Till wrote that Unity Holdings was in default on its lease agreement dated Oct. 16, 2009, with the city of Allen Park because Unity and Lifton had failed to provide a list of the Lifton Institute for Media Skills complete curriculum, a list of all full- and part-time instructors, administrative staff and registered students at least two weeks prior to the start of each semester.
The letter also said “Unity Holdings LLC failed to provide, on a quarterly basis, on behalf of itself and each affiliate entity, a balance sheet, profit and loss statement, and payroll report for all persons for whom any Unity entity generates a W-2 and or 1099 statement.”
If the conflict is not resolved, Unity would have to vacate its office and classroom space by June 7 or face court action.
DDA loan untouched
In October the Downtown Development Authority board voted to approve a $2 million unsecured loan to the Lifton Institute for capital improvements, subject to a local independent accountant’s review and approval before any cash is disbursed. The money was intended in part to facilitate the building of the sound stages.
Authority officials indicated that the promissory note would read that all requests for draws would be submitted to Mike Bawol, a local accountant utilized by the authority, for prior review and approval before loan funds were disbursed.
Bawol suggested the following loan conditions be met prior to any draw of cash:
• Require three years of personal financials/tax returns from Jimmy Lifton and Oracle Post, which comprises two independent post-production studios in California.
• Require a schedule of how and when the money is spent.
• Require that there be no personal gain by Lifton from any suppliers.
• Require liens on all personal assets regardless of “upside down” status.
• Create a definition in the document of “proof” regarding expenditures.
• Require original contract documents of proposed movies to be produced.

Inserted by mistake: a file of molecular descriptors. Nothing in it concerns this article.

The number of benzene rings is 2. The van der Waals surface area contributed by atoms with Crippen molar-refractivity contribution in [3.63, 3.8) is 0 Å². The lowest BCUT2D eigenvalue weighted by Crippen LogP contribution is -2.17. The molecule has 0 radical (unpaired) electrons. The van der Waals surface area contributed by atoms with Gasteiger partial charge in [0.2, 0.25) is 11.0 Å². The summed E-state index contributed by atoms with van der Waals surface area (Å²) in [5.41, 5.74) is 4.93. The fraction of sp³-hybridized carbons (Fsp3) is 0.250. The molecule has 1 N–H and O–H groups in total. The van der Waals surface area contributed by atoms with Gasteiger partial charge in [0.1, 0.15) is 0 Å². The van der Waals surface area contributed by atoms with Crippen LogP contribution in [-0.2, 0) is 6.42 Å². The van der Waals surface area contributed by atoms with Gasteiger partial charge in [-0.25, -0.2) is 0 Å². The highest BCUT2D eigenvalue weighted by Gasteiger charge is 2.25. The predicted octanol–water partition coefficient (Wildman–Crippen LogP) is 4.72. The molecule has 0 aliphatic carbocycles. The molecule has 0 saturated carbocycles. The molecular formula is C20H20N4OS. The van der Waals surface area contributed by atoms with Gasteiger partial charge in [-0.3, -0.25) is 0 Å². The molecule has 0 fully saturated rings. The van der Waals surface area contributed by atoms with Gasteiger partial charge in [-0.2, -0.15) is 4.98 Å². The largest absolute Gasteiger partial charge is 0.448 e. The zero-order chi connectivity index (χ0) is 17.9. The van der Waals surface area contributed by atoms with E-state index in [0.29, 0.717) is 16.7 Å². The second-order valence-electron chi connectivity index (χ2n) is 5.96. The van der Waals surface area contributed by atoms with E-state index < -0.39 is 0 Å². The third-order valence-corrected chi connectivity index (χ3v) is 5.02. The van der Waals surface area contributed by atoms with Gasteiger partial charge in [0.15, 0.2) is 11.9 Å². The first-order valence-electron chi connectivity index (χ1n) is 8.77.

• Require that any and all equipment purchased be located in Allen Park.
The DDA board was told at its March 25 meeting by a city official that Lifton has not drawn on the $2 million loan.
Several months prior to receiving the DDA loan, on Aug. 23, 2009, Lifton told DDA board members publicly he would not allow liens on his personal assets.
Studio needed to build sound stages
In November 2009 Allen Park used the bond money to take control of the 104-acre property south of I-94 and east of Southfield Road.
While Burtka said that the studio complex “has evolved into a project that is more significant than just Unity,” Unity remains the most immediate means of building sound stages there. Without the stages, he said, the hoped-for influx of movies in preproduction will not come to town for location filming.
Burtka told the Downriver Sunday Times in January that “sound stages are being built as we speak.”
“More sound stages would bring more movies,” he said in that interview. “I foresee that this spring additional sound stages will be built (in Allen Park) which are comparable to the sound stages in L.A.
“The whole philosophy of bringing Unity Studios on board was to bring jobs to our residents and our area first and foremost.”
One of the conditions, Burtka said, was that when Lifton started the school here he would only bring people temporarily to train local residents, who then would get those jobs.